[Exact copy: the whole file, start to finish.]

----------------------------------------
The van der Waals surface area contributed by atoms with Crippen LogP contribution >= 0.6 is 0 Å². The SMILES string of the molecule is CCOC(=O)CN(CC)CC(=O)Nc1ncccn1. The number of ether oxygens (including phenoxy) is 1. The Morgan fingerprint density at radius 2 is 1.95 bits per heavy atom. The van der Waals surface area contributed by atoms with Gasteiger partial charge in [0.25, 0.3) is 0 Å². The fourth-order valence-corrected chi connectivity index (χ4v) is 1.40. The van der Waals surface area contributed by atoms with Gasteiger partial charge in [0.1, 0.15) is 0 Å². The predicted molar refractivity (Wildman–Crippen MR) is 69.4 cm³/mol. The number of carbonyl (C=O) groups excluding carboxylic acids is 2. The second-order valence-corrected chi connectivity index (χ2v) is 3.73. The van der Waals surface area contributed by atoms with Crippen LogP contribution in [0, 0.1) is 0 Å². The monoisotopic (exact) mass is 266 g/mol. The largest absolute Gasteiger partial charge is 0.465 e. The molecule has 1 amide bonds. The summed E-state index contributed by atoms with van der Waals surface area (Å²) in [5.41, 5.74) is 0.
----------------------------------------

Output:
The van der Waals surface area contributed by atoms with Crippen LogP contribution >= 0.6 is 0 Å². The SMILES string of the molecule is CCOC(=O)CN(CC)CC(=O)Nc1ncccn1. The number of ether oxygens (including phenoxy) is 1. The Morgan fingerprint density at radius 2 is 1.95 bits per heavy atom. The van der Waals surface area contributed by atoms with Gasteiger partial charge in [0.25, 0.3) is 0 Å². The fourth-order valence-corrected chi connectivity index (χ4v) is 1.40. The van der Waals surface area contributed by atoms with Gasteiger partial charge in [0.1, 0.15) is 0 Å². The predicted molar refractivity (Wildman–Crippen MR) is 69.4 cm³/mol. The number of carbonyl (C=O) groups excluding carboxylic acids is 2. The second-order valence-corrected chi connectivity index (χ2v) is 3.73. The van der Waals surface area contributed by atoms with Crippen LogP contribution in [0, 0.1) is 0 Å². The monoisotopic (exact) mass is 266 g/mol. The largest absolute Gasteiger partial charge is 0.465 e. The molecule has 1 amide bonds. The summed E-state index contributed by atoms with van der Waals surface area (Å²) in [5.41, 5.74) is 0.